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Chimneys of Treasure
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Donkey Ear T 
Roger's Route T 

Roger's Route 

YDS: 5.8+ French: 5b Ewbanks: 16 UIAA: VI- ZA: 15 British: HVS 4c PG13

   
Type:  Trad, Alpine, 2 pitches, 250', Grade III
Original:  YDS: 5.8+ French: 5b Ewbanks: 16 UIAA: VI- ZA: 15 British: HVS 4c PG13 [details]
FA: who knows?
New Route: Yes
Season: summer/fall
Page Views: 1,353
Submitted By: Colter on Sep 21, 2010

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BETA PHOTO: Green marks the belays, yellow marks the rappel ro...

Description 

A super adventureous alpine route! The climbing is moderate but exposed! It is probably 5.8 climbing, but the loose rocks and the exposure sure makes it a lot headier. Don't get me wrong tho, a lot of the rock is pretty good. All the route needs is a good cleaning. The route climbs out of a chasm between the largest tower and Treasure Mountain, into a ramp, into a dihedral.

The belay ledge is on top of the dihedral. We had a 70m rope and had a bit extra to spare when we got to the belay. A 60m should make it but not a 50m. The gear the the belay isn't amazing. We ended up finding a couple pieces and slinging a chockstone. From here, the route continues up broken rock with nice, thin cracks, but a lot of this rock consists of huge, loose blocks, be careful here. There are actually two OLD pegs barely worth clipping, and then another, better peg just as you are about to crest the wall. Carefully construct a belay once you've made it to the top. There are looooooose rocks everywhere, and it takes lots of care not to knock rocks onto the second below you. Be extra careful of the rope running through the rocks.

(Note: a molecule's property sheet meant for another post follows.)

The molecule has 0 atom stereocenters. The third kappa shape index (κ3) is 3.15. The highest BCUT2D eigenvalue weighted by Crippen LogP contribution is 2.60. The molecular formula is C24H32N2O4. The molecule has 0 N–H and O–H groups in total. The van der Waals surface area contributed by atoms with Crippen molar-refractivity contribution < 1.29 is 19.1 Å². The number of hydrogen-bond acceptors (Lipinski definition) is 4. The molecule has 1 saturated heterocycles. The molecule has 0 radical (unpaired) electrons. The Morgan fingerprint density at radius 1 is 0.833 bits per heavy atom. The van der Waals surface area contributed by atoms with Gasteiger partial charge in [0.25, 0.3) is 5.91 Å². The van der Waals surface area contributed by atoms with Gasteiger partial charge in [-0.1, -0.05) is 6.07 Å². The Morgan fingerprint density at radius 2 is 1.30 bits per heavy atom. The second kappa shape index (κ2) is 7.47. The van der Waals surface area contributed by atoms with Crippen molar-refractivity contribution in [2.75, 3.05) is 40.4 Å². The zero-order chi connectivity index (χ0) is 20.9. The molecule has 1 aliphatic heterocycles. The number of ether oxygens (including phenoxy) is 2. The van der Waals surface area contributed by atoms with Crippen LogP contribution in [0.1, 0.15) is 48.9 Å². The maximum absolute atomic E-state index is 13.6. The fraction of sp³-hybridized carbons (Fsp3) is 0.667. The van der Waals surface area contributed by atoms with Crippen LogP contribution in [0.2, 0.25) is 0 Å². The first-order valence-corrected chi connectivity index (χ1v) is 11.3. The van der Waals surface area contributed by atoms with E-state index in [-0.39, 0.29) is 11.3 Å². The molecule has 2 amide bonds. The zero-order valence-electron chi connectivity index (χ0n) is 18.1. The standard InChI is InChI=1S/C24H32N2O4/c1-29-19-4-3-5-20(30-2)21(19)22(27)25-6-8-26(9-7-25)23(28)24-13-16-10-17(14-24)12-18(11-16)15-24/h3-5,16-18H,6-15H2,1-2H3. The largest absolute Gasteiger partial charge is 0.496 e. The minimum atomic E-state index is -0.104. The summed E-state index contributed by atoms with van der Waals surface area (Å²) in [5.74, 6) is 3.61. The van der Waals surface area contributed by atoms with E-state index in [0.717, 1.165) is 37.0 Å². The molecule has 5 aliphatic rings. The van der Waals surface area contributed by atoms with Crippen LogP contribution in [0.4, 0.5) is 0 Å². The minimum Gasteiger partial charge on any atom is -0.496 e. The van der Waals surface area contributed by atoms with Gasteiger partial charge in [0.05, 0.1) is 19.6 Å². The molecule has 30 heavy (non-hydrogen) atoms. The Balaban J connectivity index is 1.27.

We left an anchor to rappel off on the south side of the chimney. Two pitons and a tricam, equalized with green webbing and a locker. We rapped with a 70m, but a 60m tag line, and barely got to the bottom. Quite the rappel!

Location 

The approach is long and difficult. See the comments for full approach beta. Once you are at the top of Bear Basin, you can plainly see the chimneys. Head for the largest one. It would be a good idea to climb the Donkey Ear first, though. Easy warm up. One pitch. It has good webbing anchor on top. Once you head for the largest tower, go to the south side of it. There is a chasm in between the chimney and what is essentially Treasure Mountain itself. Walk up into that chasm and look for a right-angling ramp on the lower part of the tower. That marks the beginning part of the route. It is a bit tricky climbing out of the chasm up into the ramp. Probably the hardest move of the day.

Protection 

There are plenty of cracks to protect yourself with, but you must check each and every rock on the way up! Sme of them are giant, loose blocks! Unfortunately, it seems to get worse near the top, and especially on top. Hence, the PG-13. I wouldn't call it runnout though. Bring a full rack. Plenty of slings, cordalette x 2. Nuts!


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By Colter
Sep 22, 2010